Disaster preparedness and survival are increasingly becoming important every day. However, most people ignore the pressure and don’t go for the best survival kit from a quality survival kit manufacturer.
Unprepared With Bad Quality Supplies
FEMA estimates that 42% of Americans are without an emergency plan. They also estimate that 37% are living with no emergency supplies. Now here's the kicker. FEMA declared 81 disasters in 2010 in the US alone.
Therefore, it can be safely assumed that in nearly 80 disasters, almost half of the people were clueless and didn’t have any plan or emergency survival kit.
To complement insult to injury, if we had any planning or preparation, several of the preparedness kits are junk; especially the pre-made kits.
Cheap Survival Kit = An Open Threat to Your Life
Cheap and highly inexpensive emergency survival kits endanger people and make them believe that they are optimally prepared. Look, your life is not a TV show. You need to understand that it's a disaster circumstance. You are going to be in a hostile environment. You may end up in a hurricane of class 4, a nuke dirty attack, a tsunami, or a break down in the power grid.
At a time like this, do you really want a false sense of security? Can you wonder the moment when you need emergency stuff and they break down on you?
So what I want to do is share with you a few very real and solid reasons why a pre-made kit is a dangerous idea. Then I will end up by explaining to you the idea of preparing a kit of your own. So let's dive in.
Danger No. 1: Not Enough Essentials
Let's begin with food. The kit carrying your food is not enough for even a single person to keep him hydrated for a complete 24 hours. Caloric intake and food storage in the kit is critical. An average person needs nearly 2500 calories each day. Barely a simple bar of 3,600 calories would suffice. However, there are some disaster kits that contain 800 calories per individual per day. It's simply laughable.
Another example can be of water. An adult person can lose nearly 80 ounces of water per day. So why some survival kits manufacturers only offer 8 ounces of water with their kit?
So how can you get rid of these shortcomings? Start constructing your kit with your Protein bars. Spare a little amount on a Life Straw so that you can consume water from streams, lakes, and puddles for days or even weeks. Then forget the 8-ounce bag that would last for only 5 minutes.
Once you realize and overcome these imperfections, you are now ready to spend twice the bucks for 1/10th the total value.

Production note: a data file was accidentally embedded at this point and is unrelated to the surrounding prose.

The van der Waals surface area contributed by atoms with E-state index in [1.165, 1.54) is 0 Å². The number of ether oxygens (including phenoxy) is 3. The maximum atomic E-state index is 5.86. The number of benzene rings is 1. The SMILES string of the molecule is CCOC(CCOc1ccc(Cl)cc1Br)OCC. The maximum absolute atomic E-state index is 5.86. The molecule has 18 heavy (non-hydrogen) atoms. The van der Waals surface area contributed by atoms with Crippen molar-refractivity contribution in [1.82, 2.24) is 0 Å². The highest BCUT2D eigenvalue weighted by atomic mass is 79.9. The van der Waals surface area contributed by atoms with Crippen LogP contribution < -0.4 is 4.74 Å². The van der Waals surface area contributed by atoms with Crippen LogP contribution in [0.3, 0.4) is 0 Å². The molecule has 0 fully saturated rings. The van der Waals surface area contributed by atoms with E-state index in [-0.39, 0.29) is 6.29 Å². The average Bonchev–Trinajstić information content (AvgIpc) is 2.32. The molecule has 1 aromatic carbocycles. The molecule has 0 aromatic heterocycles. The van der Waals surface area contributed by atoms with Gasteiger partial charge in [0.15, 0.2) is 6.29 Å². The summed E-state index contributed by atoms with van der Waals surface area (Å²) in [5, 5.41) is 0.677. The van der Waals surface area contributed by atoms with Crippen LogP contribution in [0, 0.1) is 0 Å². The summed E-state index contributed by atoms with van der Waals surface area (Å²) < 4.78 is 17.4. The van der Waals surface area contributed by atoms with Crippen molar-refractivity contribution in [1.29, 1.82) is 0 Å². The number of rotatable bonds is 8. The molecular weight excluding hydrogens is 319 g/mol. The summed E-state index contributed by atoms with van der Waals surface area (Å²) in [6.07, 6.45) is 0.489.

Now let's move to danger no. 2.
Danger No. 2: Cheaply Made Contents
If you buy a ready-made kit, ask these questions to yourself.
- Does the inside stuff look flimsy and cheap?
- Does it seem like it is not properly sewn as it should be?
- When the package arrives, are there broken items in the box?
- Have the kits emptied out?
- Does the overall quality is flat or look cheap?
A few survival kits contain a tiny radio that looks similar to a toy. Others may include a multi-tool. In either case, these will always be the cheapest ones. I've heard of people who have had tools like a wire cutter fall apart during their very first use. Other cheap survival kit tools have included flimsy ponchos and blankets or whistles.
The lack of quality control in these things is surprising. Let's face it. With cheap stuff like this, you have to take these kits out of your safety equation. However, danger no. 3 enlightens you with some more bothersome realities.
Danger No. 3: Did You Get What You Ordered?
There is a reason why pre-made cheap emergency survival kits are not worth it. They either carry the wrong contents, or the ordered items don't exist. Some people have found their kit with water and food. But the survival blanket that was supposed to be in the kit wasn't there. In other cases, entirely different items were in the kit. The items shipped didn't match what was in the advertisement.
The Alternative: Build Your Own Kits
Making your own survival kit doesn't begin with gear. It begins with you. By sparing some time to grasp what is in your kit, you will help yourself down the road.
One way to get started is, to begin with, a small specialized kit. For example, a small-sized medical kit may be a wonderful beginning point for you.
Then each week, pick another part and build a kit for that. Smaller survival kits can be specialized for one specific purpose. Then you simply carry these small kits around in your bug out bag. If you are looking for something to put your kit contents in, then check out the Gear Pods.
Gear Pods are light and transparent so you can see the contents, while they are relatively inexpensive. Besides, if you wish to extend your Gear Pod, you can screw one with the other end and you are good to go. Another advantage with Gear Pods is you are free to "extend" them and shape them longer.
Kit Contents: At Your Local Stores
Take a look at the contents that are typically in these survival kits. You'll find the same stuff in the stores you visit every day. Not only that, but many survival kit reviewers suggest that it's a better idea to make your own as well.
At the end, when it comes down to it... making your own survival kit makes a lot of sense. You avoid unreliable content. You can upgrade your kit at will, and you gain the confidence that your kit is flawless.